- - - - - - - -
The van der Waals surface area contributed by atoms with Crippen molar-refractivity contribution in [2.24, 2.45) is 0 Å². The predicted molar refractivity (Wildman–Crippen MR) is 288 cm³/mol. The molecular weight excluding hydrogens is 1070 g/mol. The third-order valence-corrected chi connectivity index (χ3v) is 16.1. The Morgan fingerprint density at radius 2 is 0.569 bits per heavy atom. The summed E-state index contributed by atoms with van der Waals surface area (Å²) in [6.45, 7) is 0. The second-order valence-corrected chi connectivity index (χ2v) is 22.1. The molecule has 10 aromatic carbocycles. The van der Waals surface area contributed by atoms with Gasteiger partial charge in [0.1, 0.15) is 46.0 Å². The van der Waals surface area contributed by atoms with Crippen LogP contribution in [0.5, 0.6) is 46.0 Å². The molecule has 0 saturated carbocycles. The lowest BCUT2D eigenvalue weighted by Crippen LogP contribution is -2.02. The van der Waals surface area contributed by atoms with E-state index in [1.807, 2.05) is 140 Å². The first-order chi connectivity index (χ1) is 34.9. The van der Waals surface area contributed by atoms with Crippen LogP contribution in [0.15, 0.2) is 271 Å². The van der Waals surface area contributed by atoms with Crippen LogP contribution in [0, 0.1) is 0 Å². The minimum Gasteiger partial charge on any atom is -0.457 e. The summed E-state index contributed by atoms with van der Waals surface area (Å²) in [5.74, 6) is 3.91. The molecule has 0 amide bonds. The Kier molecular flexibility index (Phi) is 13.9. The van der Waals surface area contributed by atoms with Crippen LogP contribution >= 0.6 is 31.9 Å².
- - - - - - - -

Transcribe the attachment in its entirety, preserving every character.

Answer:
The van der Waals surface area contributed by atoms with Crippen molar-refractivity contribution in [2.24, 2.45) is 0 Å². The predicted molar refractivity (Wildman–Crippen MR) is 288 cm³/mol. The molecular weight excluding hydrogens is 1070 g/mol. The third-order valence-corrected chi connectivity index (χ3v) is 16.1. The Morgan fingerprint density at radius 2 is 0.569 bits per heavy atom. The summed E-state index contributed by atoms with van der Waals surface area (Å²) in [6.45, 7) is 0. The second-order valence-corrected chi connectivity index (χ2v) is 22.1. The molecule has 10 aromatic carbocycles. The van der Waals surface area contributed by atoms with Gasteiger partial charge in [0.1, 0.15) is 46.0 Å². The van der Waals surface area contributed by atoms with Crippen LogP contribution in [0.5, 0.6) is 46.0 Å². The molecule has 0 saturated carbocycles. The lowest BCUT2D eigenvalue weighted by Crippen LogP contribution is -2.02. The van der Waals surface area contributed by atoms with E-state index in [1.807, 2.05) is 140 Å². The first-order chi connectivity index (χ1) is 34.9. The van der Waals surface area contributed by atoms with Crippen LogP contribution in [0.15, 0.2) is 271 Å². The van der Waals surface area contributed by atoms with Crippen LogP contribution in [0, 0.1) is 0 Å². The minimum Gasteiger partial charge on any atom is -0.457 e. The summed E-state index contributed by atoms with van der Waals surface area (Å²) in [5.74, 6) is 3.91. The molecule has 0 amide bonds. The Kier molecular flexibility index (Phi) is 13.9. The van der Waals surface area contributed by atoms with Crippen LogP contribution >= 0.6 is 31.9 Å².